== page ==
Can we have some gun sense…maybe? Even just a little?

I know this is a hot topic right now, but it seems like over the past couple of years the issue of gun control has come up more and more frequently. Back in the day there might be a heated debate over mimosas at Sunday brunch, then in a fit, you’d slap a new bumper sticker on your car that says “We Need Idiot Control, Not Gun Control” or “Gun Control Means Using Both Hands” (depending on what side of the fence you argue).

Now—and you’ve probably gotten by now that this is a running theme of mine—social media has forced positions to be even more bitterly defended due to the great shield of distance.

The response to the terribly tragic death at the shooting range in Arizona by a little 9-year-old girl who lost control of an Uzi has brought out all sorts of gun control opinions on Facebook forums. A friend of mine recently posted something akin to “oh great, now all the gun control nuts are going to go crazy using this incident to back up their stupidly zealous claims that we need more gun control.”

And I’m over here like “well, yeah, duh.”  I mean, I’m sorry if people are going to pathetically use the accidental death of a human being by a now horribly traumatized juvenile as a reason to maybe rethink our gun laws. Excuse them for being so out of line! Why would they ever think this would be a great time to maybe bring up reform measures to our fire arms policies?

Can you taste the sarcasm? Cause I’m laying it on pretty thick. In all seriousness, it does seem that a point-blank shot to the head brought about by a child would be a great jumping off point for at least talking about the need for more gun control, especially as it pertains to children.

I hope this doesn’t make me sound like a gun control nut who wants to dump every piece of artillery into the deepest, darkest depths of the farthest ocean — because that’s not who I am at all. Gun control does not always mean anti-gun. Sometimes it just means being sensible. I’m all about moderation; moderation that perhaps prohibits a fourth grader from firing military-grade firearms. Is that too crazy of a thought? If someone uses a Dora the Explorer backpack, can we maybe consider keeping them away from Uzis?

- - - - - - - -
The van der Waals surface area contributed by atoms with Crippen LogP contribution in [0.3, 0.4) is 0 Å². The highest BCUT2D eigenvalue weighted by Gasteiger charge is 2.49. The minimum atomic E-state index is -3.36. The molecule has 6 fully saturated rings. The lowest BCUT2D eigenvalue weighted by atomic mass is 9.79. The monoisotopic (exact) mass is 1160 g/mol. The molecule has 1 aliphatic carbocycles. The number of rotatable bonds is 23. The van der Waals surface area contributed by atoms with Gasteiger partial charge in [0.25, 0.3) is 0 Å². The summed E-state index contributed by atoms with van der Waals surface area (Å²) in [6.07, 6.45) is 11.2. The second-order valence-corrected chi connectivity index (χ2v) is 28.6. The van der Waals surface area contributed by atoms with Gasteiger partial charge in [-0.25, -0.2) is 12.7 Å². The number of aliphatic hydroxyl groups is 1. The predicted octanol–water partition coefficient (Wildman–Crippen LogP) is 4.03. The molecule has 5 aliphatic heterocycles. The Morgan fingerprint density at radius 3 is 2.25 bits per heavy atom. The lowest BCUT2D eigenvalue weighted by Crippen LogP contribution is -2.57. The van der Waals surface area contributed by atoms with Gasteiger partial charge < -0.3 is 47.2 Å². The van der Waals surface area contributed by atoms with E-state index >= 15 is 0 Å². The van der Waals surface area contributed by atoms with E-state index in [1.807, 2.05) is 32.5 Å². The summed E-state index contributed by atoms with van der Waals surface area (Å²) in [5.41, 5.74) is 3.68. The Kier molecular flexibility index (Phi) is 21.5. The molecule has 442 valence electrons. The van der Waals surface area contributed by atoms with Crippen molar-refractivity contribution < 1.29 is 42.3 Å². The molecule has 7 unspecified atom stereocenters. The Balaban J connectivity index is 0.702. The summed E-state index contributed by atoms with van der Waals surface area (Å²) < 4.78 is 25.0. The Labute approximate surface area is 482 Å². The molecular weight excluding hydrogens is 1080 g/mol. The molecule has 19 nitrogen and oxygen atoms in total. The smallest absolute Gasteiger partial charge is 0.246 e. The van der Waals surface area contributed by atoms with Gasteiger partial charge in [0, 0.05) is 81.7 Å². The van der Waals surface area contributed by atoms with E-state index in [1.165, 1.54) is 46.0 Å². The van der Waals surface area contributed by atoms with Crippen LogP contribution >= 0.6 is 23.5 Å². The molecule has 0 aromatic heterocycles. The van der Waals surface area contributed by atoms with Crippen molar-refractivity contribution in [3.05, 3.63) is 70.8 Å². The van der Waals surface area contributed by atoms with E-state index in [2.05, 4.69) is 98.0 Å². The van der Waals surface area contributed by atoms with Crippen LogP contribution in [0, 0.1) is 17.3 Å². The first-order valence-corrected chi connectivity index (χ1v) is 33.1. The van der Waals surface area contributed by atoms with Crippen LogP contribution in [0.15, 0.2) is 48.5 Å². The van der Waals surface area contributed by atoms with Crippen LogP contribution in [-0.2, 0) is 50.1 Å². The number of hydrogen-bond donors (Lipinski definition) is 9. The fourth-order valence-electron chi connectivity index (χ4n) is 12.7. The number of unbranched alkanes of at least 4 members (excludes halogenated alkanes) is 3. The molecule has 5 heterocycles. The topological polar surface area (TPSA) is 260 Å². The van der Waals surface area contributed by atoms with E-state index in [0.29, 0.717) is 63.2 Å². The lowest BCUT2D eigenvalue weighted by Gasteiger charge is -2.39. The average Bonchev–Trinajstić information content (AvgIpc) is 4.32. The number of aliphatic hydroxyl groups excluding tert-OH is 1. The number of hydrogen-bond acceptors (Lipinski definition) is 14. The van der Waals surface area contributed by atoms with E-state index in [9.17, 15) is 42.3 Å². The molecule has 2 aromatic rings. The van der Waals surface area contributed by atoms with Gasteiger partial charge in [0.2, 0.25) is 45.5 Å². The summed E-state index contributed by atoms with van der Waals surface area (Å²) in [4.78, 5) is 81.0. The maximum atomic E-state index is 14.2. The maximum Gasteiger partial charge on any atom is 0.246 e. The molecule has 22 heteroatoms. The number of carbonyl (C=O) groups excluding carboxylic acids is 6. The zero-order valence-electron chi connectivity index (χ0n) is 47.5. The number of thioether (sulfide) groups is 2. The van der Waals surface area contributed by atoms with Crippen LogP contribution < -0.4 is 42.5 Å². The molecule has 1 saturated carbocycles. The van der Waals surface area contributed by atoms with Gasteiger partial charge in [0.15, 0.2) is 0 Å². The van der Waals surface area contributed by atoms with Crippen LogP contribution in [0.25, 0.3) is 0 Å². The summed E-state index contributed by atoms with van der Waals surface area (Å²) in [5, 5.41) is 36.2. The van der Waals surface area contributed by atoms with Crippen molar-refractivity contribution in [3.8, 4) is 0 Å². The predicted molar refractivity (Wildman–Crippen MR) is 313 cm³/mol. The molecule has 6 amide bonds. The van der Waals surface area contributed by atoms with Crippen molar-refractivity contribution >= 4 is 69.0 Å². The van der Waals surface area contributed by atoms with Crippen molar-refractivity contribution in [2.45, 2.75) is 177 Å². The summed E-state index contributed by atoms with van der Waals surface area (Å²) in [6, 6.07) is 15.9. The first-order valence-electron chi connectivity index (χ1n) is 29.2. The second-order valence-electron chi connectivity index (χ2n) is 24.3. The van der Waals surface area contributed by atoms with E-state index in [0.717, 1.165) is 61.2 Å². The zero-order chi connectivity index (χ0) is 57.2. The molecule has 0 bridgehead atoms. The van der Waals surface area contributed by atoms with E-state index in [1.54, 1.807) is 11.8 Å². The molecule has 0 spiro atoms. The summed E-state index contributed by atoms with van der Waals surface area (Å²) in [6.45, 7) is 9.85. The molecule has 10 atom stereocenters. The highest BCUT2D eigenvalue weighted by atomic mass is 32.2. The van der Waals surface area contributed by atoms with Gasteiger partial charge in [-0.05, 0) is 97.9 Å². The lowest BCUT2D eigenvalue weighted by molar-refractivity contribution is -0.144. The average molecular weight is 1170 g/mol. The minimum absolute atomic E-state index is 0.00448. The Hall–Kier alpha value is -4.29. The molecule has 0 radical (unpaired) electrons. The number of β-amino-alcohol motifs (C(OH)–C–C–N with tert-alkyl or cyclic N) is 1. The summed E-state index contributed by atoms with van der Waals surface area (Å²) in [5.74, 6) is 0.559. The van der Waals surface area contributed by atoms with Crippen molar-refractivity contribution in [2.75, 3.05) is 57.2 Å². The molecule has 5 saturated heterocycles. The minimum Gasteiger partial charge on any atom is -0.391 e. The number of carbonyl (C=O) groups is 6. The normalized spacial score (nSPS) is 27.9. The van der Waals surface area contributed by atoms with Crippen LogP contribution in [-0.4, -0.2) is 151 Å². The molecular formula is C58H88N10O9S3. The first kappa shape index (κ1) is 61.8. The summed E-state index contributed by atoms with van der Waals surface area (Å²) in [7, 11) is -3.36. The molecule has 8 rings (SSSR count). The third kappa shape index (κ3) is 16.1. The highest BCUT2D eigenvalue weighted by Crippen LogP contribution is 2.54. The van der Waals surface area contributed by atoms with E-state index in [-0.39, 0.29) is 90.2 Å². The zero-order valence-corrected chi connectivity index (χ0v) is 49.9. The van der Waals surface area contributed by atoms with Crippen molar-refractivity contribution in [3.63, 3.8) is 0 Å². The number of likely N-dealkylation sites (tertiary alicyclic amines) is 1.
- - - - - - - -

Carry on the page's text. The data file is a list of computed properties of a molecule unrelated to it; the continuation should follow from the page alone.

I know I’m bringing the questions up, but I highly doubt the NRA is listening. I mean just two days after the incident they tweeted a highly informative article about the “7 Ways Children Can Have Fun at The Shooting Range.” So kids having access to the guns are not a problem in their eyes. Let’s not stop it, they say. Let’s keep it going, tweak it a little, and hope that it doesn’t happen again.  Really?   Was this a sane, or even appropriate, response to such a horrific tragedy?  Many things that people and organizations do these days worry me, sadden me and sometimes leave me with my mouth gaping open in awe.  However, this one…this one took the cake.

At the end of the day,  I can’t help but think that one simple common sense law or age restriction could have prevented such a tragic event… and kept a young child from being scarred for life.

17 thoughts on “Can we have some gun sense…maybe? Even just a little?

  1. One of the reasons why there is such acrimony is encapsulated in your sentence:

    At the end of the day, I can’t help but think that one simple common sense law could have prevented such a tragic event…

    The idea that a law would prevent a tragedy is laughable. Thousands and thousands of kids the same age shoot select fire weapons all the time and are not injured. But instead of education, instead of letting the parents decide — nope you want to pass a law (ironically enforced with the power of the government’s guns) to tell parents what they can and can not decide for their children.

    As far as I’m concerned, I’m not saying that people shouldn’t use the deaths like this to discuss issues. What I see is gun control advocates dancing in the blood of the dead; often before it is even cooled off.

    Instead of waiting to find out details (ala Sandy Hook), instead of rational discussion (such as you are offering) the gun control advocate try to shout down anyone offering a counter point – all in the name of the dead.

    Gun control does not always mean anti-gun. Sometimes it just means being sensible. I’m all about moderation;

    Couple of issues with that — first too many gun control advocate are anti-gun and make no bones about it. Many others have adopted the disguise of being moderate but their goal is complete disarmament. It is difficult to see moderation when every proposed law, every proposed regulation is yet another restriction on our rights.

    We’ve been ‘compromising’ and enacting ‘common sense’ laws and regulations since 1934 and the National Firearms Act.
    Nor does the evidence suggest those ‘moderate’ or ‘common sense’ proposals work.

    Think about the issue you are talking about here — one fatality due to one incident. We have children how have killed adults because that child drove a car or handled tools or drove a boat or ten thousand other ‘adult’ activities. Look at swimming; how many adults have drowned trying to teach kids to swim or save them. Under your view point we should ban children from swimming, right?

    Bob S.